The consciences of the people were not yet free from a sense of personal guilt and sin until all their sins had been transferred to the scape-goat. All this is clearly implied in Leviticus 16:33. ‘And he shall make an atonement for the holy sanctuary, and he shall make an atonement for the tabernacle of the congregation, and for the altar, and he shall make an atonement for the priests, and for all the people of the congregation.’
Now all eyes would be on the high-priest as he went into the immediate presence of God in the Holy of Holies. They would probably have been very anxious until he came out alive. Then he would have secured for them another year of continuing the privilege of sacrifices, with it being understood that they would have access to God through them.
The people understood that when the scape-goat when into the wilderness, their own personal guilt and sins would now be removed from them.
Ever since the scape-goat had been picked, it had stood facing eastward, confronting the people, and waiting for the terrible load for which it was to carry into the wilderness.
The high-priest now laid both his hands on the head of the goat and made the following confession: ‘Ah, JEHOVAH! they have committed iniquity; they have transgressed; they have sinned – Thy people, the house of Israel. Oh, then JEHOVAH! cover over (atone for), I entreat Thee upon their iniquities, their transgressions, and their sins, which they have wickedly committed, transgressed, and sinned before Thee – Thy people, the house of Israel. As it is written in the law of Moses, Thy servant, saying: “For on that day shall it be covered over for you, to make you clean from all your sins before JEHOVAH ye shall be cleansed.”‘
Then the multitude lay prostrate and worshipped the name of Jehovah, and the high-priest turned his face towards them as he uttered the last words, ‘Ye shall be cleansed!’ to declare to them the absolution and remission of their sins.
The Goat Sent into the Wilderness
After everything was said, the priests led the sin-burdened goat out through Solomon’s Porch and through the eastern gate which opened upon the Mount of Olives. As they went out the gate, an arched bridge spanned over the deep valley below and they brought the goat to the Mount of Olives.
There was another person waiting for them who had been specially appointed for the job of leading the goat into the wilderness. Tradition has it that it was a non-Jew that actually took the goat into the wilderness from the Mount of Olives.
Scripture doesn’t tell much more except that the man should be fit that led him into the wilderness, and that he should leave the goat there. Tradition supplements the information from the Bible, though. The distance between Jerusalem and the beginning of the wilderness was 90 stadia, or approximately 11 English miles.
There were precisely 10 intervals that were each a half a Sabbath-day’s journey from the other. At the end of these intervals there was a station that was occupied by at least one person. They offered refreshments to the person leading the goat, and then accompanied him to the next station.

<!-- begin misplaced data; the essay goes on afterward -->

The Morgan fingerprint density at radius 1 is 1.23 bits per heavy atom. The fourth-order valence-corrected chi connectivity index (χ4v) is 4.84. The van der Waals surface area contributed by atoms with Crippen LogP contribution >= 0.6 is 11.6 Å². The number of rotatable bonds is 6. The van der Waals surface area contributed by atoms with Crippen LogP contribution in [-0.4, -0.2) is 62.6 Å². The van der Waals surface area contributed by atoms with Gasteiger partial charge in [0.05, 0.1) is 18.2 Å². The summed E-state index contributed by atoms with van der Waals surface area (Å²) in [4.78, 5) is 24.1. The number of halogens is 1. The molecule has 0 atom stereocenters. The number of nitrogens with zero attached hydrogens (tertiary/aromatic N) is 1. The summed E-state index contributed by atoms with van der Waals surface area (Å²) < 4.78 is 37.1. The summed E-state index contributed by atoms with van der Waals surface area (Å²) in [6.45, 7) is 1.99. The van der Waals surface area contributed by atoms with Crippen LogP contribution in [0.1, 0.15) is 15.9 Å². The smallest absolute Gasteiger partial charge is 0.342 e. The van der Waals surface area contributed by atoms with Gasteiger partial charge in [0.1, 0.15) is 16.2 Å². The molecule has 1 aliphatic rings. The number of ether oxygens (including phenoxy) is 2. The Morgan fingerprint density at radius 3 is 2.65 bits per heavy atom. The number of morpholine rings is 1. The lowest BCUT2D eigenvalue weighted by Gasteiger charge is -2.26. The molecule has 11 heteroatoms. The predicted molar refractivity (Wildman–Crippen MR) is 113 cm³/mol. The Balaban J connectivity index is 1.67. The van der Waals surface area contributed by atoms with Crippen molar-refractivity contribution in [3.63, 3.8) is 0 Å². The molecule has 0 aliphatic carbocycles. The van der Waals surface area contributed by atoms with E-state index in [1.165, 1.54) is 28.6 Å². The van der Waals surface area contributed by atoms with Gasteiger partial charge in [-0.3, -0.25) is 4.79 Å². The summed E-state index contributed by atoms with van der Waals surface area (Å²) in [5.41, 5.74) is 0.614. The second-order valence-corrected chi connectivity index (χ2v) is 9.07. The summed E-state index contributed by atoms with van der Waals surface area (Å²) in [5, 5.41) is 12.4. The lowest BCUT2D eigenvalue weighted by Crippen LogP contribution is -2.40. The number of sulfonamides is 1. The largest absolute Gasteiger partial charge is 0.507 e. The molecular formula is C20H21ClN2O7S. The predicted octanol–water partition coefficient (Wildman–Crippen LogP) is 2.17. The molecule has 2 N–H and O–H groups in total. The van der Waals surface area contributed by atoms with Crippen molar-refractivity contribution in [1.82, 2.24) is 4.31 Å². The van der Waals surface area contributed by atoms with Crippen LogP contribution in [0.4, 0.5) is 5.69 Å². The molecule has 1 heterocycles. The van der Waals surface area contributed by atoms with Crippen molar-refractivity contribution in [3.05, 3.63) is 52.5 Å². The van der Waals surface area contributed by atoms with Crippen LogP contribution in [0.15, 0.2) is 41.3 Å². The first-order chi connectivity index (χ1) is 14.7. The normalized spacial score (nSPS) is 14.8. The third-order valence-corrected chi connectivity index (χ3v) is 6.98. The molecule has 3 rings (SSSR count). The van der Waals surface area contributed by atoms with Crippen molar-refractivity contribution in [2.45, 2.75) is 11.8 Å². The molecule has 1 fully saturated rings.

This accomplished two things: there was accountability all along the way because two or more persons were with the goat all the way to the wilderness, and no one person had to walk the long journey by themselves, and then walk all the way back by themselves.
As they reached the edge of the wilderness, one man led the goat forward. He tore off half of the ‘scarlet tongue,’ and stuck it on a projecting cliff. Then he led the animal backwards, and pushed it over the projecting ledge of rock.
The man who had done this was now defiled because he had made contact with the sin-bearer. He now retraced his steps to the last of the ten stations and there spent the rest of the day and night.
The arrival of the goat in the wilderness was immediately sent back to the people by the waving of flags from station to station. By doing things this way, it was known in the Temple just a few minutes after the event had happened, and then it was whispered from ear to ear that ‘the goat had borne upon him all their iniquities into a land not inhabited.’
The Meaning of the Rite
So what then was the meaning of a rite on which such momentous issues depended? Everything about it seems strange and mysterious:
the lot that designated it
that fact that though it was the highest of all sin-offerings, it was neither sacrificed nor its blood sprinkled in the Temple
the circumstance that it really was only part of a sacrifice, with the two goats together forming one sacrifice – one of them being killed and the other being let go into the wilderness.
Since man would never be perfect while he was on the earth, the only meaning of which this seems really capable, is that though confessed guilt was removed from the people to the head of the goat, he was the symbolical substitute. Then he was not killed in the camp, but only sent far away into ‘a land not inhabited.’ So it was that under the Old Covenant, sin was not really blotted out, but only put away from the people and put aside until Christ came. Then Christ took upon Himself the burden of transgression in order to blot it out and purge it away.